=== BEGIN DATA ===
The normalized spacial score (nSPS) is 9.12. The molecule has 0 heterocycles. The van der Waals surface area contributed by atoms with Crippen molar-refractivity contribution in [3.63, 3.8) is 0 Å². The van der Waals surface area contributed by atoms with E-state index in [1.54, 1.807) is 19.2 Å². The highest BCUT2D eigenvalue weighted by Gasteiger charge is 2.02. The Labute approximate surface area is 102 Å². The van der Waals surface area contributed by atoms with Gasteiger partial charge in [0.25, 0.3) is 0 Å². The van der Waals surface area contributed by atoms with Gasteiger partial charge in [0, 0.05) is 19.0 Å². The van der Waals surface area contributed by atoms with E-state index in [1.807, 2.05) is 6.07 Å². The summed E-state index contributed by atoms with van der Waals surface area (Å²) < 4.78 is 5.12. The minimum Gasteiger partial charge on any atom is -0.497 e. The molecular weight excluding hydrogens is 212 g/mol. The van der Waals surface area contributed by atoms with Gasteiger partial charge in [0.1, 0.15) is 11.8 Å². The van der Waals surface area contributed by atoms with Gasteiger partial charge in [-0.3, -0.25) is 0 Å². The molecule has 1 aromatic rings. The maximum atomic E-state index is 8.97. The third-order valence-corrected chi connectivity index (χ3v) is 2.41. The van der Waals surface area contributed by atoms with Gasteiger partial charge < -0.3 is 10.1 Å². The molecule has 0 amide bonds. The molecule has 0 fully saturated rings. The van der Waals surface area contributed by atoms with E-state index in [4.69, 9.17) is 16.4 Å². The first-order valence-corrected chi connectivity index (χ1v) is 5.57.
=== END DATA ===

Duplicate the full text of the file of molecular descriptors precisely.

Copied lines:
The normalized spacial score (nSPS) is 9.12. The molecule has 0 heterocycles. The van der Waals surface area contributed by atoms with Crippen molar-refractivity contribution in [3.63, 3.8) is 0 Å². The van der Waals surface area contributed by atoms with E-state index in [1.54, 1.807) is 19.2 Å². The highest BCUT2D eigenvalue weighted by Gasteiger charge is 2.02. The Labute approximate surface area is 102 Å². The van der Waals surface area contributed by atoms with Gasteiger partial charge in [0.25, 0.3) is 0 Å². The van der Waals surface area contributed by atoms with Gasteiger partial charge in [0, 0.05) is 19.0 Å². The van der Waals surface area contributed by atoms with E-state index in [1.807, 2.05) is 6.07 Å². The summed E-state index contributed by atoms with van der Waals surface area (Å²) < 4.78 is 5.12. The minimum Gasteiger partial charge on any atom is -0.497 e. The molecular weight excluding hydrogens is 212 g/mol. The van der Waals surface area contributed by atoms with Gasteiger partial charge in [0.1, 0.15) is 11.8 Å². The van der Waals surface area contributed by atoms with Gasteiger partial charge in [-0.3, -0.25) is 0 Å². The molecule has 1 aromatic rings. The maximum atomic E-state index is 8.97. The third-order valence-corrected chi connectivity index (χ3v) is 2.41. The van der Waals surface area contributed by atoms with Gasteiger partial charge < -0.3 is 10.1 Å². The molecule has 0 amide bonds. The molecule has 0 fully saturated rings. The van der Waals surface area contributed by atoms with E-state index in [4.69, 9.17) is 16.4 Å². The first-order valence-corrected chi connectivity index (χ1v) is 5.57.